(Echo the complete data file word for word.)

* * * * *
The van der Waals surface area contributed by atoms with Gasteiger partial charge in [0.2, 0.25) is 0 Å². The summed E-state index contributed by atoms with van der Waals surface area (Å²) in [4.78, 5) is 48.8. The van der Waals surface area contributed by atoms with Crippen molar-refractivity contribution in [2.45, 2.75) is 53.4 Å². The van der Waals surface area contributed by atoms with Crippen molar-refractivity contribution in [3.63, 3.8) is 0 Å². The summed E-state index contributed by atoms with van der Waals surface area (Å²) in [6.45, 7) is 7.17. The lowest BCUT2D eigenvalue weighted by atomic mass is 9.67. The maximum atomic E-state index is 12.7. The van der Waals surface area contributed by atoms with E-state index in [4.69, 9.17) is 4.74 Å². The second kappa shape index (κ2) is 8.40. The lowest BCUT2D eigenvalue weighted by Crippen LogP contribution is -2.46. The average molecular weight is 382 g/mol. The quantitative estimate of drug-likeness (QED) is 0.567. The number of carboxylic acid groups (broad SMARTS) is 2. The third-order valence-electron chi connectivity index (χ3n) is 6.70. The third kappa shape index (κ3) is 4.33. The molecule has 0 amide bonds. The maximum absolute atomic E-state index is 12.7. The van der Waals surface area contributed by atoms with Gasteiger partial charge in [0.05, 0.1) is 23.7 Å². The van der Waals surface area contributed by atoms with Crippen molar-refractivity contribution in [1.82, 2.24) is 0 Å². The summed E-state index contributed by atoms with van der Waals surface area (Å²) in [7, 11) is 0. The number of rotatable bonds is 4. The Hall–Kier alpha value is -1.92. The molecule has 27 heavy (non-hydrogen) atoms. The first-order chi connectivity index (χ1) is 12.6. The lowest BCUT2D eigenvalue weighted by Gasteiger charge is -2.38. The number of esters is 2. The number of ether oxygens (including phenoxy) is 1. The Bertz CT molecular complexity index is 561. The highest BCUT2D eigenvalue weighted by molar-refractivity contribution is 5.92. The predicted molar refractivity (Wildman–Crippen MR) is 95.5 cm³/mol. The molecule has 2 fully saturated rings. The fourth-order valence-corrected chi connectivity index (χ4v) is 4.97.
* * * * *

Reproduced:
The van der Waals surface area contributed by atoms with Gasteiger partial charge in [0.2, 0.25) is 0 Å². The summed E-state index contributed by atoms with van der Waals surface area (Å²) in [4.78, 5) is 48.8. The van der Waals surface area contributed by atoms with Crippen molar-refractivity contribution in [2.45, 2.75) is 53.4 Å². The van der Waals surface area contributed by atoms with Crippen molar-refractivity contribution in [3.63, 3.8) is 0 Å². The summed E-state index contributed by atoms with van der Waals surface area (Å²) in [6.45, 7) is 7.17. The lowest BCUT2D eigenvalue weighted by atomic mass is 9.67. The maximum atomic E-state index is 12.7. The van der Waals surface area contributed by atoms with E-state index in [4.69, 9.17) is 4.74 Å². The second kappa shape index (κ2) is 8.40. The lowest BCUT2D eigenvalue weighted by Crippen LogP contribution is -2.46. The average molecular weight is 382 g/mol. The quantitative estimate of drug-likeness (QED) is 0.567. The number of carboxylic acid groups (broad SMARTS) is 2. The third-order valence-electron chi connectivity index (χ3n) is 6.70. The third kappa shape index (κ3) is 4.33. The molecule has 0 amide bonds. The maximum absolute atomic E-state index is 12.7. The van der Waals surface area contributed by atoms with Gasteiger partial charge in [0.05, 0.1) is 23.7 Å². The van der Waals surface area contributed by atoms with Crippen molar-refractivity contribution in [1.82, 2.24) is 0 Å². The summed E-state index contributed by atoms with van der Waals surface area (Å²) in [7, 11) is 0. The number of rotatable bonds is 4. The Hall–Kier alpha value is -1.92. The molecule has 27 heavy (non-hydrogen) atoms. The first-order chi connectivity index (χ1) is 12.6. The lowest BCUT2D eigenvalue weighted by Gasteiger charge is -2.38. The number of esters is 2. The number of ether oxygens (including phenoxy) is 1. The Bertz CT molecular complexity index is 561. The highest BCUT2D eigenvalue weighted by molar-refractivity contribution is 5.92. The predicted molar refractivity (Wildman–Crippen MR) is 95.5 cm³/mol. The molecule has 2 fully saturated rings. The fourth-order valence-corrected chi connectivity index (χ4v) is 4.97.